Garza says the black-on-black crime narrative is a way to claim that racism doesn’t exist. “Because if black people are killing each other, then why is there so much of a focus on white people?” she asks. “That is because white people have institutional, economic, social, and political power in a way that black folks don’t.”

“Overall, I think the conversation about intra-communal violence can’t be separated from white supremacist violence in the form of space and violence,” she added. “When you isolate, disenfranchise, and devalue a group of people … it’s a very human response that people would take their own powerlessness out on one another.”

Cullors recalls co-optation of the #BlackLivesMatter hashtag. “There was a thing that was happening a lot—#BlackLivesSplatter, which is really disgusting and disturbing,” she says. From Cullors’ perspective (and likely many others), this hashtag mocks #BlackLivesMatter by continuing to devalue and dehumanize black victims of police violence.

Mute, block, ignore, or engage

“I mostly block and delete and keep it pushing,” says Cullors, meaning she goes on about her life without devoting too much time to trolls. “It’s, like, way too much energy. I’m trying to fight much greater things than a troll on Twitter.”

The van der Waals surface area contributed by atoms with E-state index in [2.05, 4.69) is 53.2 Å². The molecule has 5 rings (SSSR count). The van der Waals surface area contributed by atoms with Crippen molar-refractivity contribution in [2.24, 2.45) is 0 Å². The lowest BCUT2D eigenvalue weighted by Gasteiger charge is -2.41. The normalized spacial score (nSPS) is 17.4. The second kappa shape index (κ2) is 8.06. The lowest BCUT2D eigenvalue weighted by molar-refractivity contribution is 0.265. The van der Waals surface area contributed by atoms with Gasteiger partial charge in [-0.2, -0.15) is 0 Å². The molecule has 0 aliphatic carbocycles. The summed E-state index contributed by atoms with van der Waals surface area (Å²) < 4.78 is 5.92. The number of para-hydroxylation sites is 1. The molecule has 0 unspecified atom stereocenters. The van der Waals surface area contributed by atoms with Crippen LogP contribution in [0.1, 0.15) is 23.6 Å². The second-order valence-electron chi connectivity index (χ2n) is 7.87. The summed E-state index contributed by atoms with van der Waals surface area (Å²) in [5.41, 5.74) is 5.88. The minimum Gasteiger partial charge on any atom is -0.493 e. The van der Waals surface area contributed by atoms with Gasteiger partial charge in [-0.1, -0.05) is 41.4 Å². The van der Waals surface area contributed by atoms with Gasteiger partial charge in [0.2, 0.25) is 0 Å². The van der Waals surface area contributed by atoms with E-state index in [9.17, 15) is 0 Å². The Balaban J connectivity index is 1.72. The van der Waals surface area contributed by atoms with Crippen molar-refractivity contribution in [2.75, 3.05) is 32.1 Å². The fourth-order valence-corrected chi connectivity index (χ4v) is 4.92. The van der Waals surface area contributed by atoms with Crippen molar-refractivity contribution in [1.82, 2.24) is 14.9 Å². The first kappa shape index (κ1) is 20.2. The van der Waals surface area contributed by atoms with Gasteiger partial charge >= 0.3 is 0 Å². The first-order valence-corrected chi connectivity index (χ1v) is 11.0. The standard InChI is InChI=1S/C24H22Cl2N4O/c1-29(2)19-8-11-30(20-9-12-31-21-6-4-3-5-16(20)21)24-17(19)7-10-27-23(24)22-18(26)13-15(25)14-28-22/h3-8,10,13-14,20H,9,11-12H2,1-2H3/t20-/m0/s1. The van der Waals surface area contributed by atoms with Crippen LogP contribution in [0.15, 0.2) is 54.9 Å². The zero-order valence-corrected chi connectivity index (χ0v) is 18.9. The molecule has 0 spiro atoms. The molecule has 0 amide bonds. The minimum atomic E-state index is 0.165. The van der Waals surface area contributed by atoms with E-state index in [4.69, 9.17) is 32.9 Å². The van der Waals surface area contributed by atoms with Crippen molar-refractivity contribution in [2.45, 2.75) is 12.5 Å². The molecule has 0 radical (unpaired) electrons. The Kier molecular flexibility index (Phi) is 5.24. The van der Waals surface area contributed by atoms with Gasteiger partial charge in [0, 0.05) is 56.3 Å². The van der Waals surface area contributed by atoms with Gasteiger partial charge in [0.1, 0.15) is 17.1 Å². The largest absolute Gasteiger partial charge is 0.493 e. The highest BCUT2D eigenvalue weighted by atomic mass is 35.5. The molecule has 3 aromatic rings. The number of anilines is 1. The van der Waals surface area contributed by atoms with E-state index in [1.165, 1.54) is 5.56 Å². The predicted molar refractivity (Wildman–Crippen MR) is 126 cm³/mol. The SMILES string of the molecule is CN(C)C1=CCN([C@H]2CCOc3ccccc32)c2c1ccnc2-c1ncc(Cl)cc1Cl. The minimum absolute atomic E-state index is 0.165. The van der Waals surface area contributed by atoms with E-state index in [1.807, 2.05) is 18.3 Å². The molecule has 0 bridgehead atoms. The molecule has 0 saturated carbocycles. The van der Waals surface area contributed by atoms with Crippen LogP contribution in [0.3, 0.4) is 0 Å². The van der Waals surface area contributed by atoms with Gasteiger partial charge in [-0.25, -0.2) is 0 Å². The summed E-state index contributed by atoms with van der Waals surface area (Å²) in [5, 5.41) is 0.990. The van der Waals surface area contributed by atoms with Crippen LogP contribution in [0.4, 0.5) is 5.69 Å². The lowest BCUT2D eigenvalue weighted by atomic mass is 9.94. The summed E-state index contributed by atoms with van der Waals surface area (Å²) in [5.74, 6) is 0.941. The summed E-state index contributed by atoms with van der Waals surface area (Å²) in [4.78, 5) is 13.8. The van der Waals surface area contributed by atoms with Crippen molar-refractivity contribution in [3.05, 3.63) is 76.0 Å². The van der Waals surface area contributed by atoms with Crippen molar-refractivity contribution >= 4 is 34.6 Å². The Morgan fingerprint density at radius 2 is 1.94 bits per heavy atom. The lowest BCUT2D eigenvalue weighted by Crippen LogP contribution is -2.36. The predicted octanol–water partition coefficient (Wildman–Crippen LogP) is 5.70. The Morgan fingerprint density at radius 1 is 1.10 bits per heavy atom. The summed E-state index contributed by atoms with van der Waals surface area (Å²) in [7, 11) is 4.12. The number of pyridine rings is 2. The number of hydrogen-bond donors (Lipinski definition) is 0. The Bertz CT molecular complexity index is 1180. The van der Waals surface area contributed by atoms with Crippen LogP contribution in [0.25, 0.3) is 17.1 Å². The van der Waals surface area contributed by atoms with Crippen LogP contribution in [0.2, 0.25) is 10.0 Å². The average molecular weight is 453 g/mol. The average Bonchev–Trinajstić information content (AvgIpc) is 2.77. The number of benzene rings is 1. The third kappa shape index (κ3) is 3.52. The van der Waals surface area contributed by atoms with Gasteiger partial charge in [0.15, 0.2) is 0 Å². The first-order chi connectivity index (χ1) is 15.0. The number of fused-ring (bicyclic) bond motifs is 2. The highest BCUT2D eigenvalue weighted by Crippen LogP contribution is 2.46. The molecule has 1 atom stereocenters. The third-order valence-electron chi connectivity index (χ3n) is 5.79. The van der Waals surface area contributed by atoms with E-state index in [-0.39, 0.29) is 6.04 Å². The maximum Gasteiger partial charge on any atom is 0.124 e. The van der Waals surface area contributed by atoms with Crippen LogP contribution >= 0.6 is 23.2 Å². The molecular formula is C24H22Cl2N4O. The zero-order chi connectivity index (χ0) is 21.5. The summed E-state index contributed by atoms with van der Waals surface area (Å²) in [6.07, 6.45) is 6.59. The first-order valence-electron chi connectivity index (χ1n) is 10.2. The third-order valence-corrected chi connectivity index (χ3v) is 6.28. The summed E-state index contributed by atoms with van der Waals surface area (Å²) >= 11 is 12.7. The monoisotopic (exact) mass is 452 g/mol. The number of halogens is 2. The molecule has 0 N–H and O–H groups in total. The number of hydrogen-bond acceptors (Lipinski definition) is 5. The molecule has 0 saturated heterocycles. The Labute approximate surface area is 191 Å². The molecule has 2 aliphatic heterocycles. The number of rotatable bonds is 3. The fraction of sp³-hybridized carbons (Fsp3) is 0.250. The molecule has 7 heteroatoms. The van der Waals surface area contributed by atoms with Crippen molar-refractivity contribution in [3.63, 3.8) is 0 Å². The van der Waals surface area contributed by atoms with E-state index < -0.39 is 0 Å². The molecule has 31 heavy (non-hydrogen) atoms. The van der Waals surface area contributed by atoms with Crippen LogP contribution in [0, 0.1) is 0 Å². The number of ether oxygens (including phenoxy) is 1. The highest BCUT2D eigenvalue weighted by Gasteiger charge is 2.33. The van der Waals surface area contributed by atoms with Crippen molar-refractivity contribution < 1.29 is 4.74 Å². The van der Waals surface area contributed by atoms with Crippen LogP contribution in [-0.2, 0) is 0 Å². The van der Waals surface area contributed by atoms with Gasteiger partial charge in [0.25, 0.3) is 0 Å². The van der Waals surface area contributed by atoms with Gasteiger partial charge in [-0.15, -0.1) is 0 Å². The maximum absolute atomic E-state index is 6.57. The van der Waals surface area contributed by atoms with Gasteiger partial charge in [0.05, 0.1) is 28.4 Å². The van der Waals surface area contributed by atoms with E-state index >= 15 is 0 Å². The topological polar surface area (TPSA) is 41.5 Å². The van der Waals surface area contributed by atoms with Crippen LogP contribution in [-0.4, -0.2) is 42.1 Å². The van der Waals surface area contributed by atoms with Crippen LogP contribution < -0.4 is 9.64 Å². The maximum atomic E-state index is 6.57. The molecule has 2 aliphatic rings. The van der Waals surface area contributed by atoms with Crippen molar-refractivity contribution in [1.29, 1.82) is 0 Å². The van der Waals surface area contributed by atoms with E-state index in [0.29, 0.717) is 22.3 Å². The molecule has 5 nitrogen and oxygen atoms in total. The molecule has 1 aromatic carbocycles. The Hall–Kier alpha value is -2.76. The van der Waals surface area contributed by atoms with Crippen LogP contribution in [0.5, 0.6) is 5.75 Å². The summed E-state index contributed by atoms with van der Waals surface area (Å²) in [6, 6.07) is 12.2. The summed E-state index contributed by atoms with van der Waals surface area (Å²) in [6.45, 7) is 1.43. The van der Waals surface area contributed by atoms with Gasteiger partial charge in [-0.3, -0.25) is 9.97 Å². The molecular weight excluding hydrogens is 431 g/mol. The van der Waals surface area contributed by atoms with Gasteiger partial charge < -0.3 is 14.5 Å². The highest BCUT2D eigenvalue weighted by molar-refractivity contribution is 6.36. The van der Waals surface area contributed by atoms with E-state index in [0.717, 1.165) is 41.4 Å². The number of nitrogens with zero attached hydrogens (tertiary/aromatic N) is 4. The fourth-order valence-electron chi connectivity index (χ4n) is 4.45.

She does spend time responding to misinformed people who are close friends, she says, and these conversations may end with them agreeing to disagree.

Men of many races have targeted Cullors, a queer woman, blasting the movement for focusing on black LGBT issues. She holds herself accountable in educating black people, but her boundaries are against inciting violence.

Civil-rights activist DeRay Mckesson’s popularity comes at the cost of trolls constantly attacking him on Twitter. Back in June, the hashtag #GoHomeDeRay started trending the weekend following the Charleston church shooting, when he arrived in the city.

“I’m thankful for my friends and the healthy relationships that make the hard days easier,” says Mckesson, who is mindful of a troll’s purpose to distract and make him defensive. 

“I think it’s so personal because one of the challenges is you still have to keep seeing it like even when you block it,” he says. “I already read the message, and then I block them. I think people experience the content of the message differently.”

Newton responds to trolls “sometimes, with humor,” she says. “Or I’ll just ignore the trolls altogether. They really hate being ignored.” Overall, however, Newton advises against engaging. “Use the block button if necessary,” she says. “Ignore with all your might, unless there’s a direct threat to life. Then report.”

Cullors says the focus should be on team building, not trolling. She recommends that black and LGBT organizers work together and develop relationships with people outside their identity groups to educate people, rather than giving attention to trolls.

Illustration by Max Fleishman

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*First Published: Oct 7, 2015, 10:58 am CDT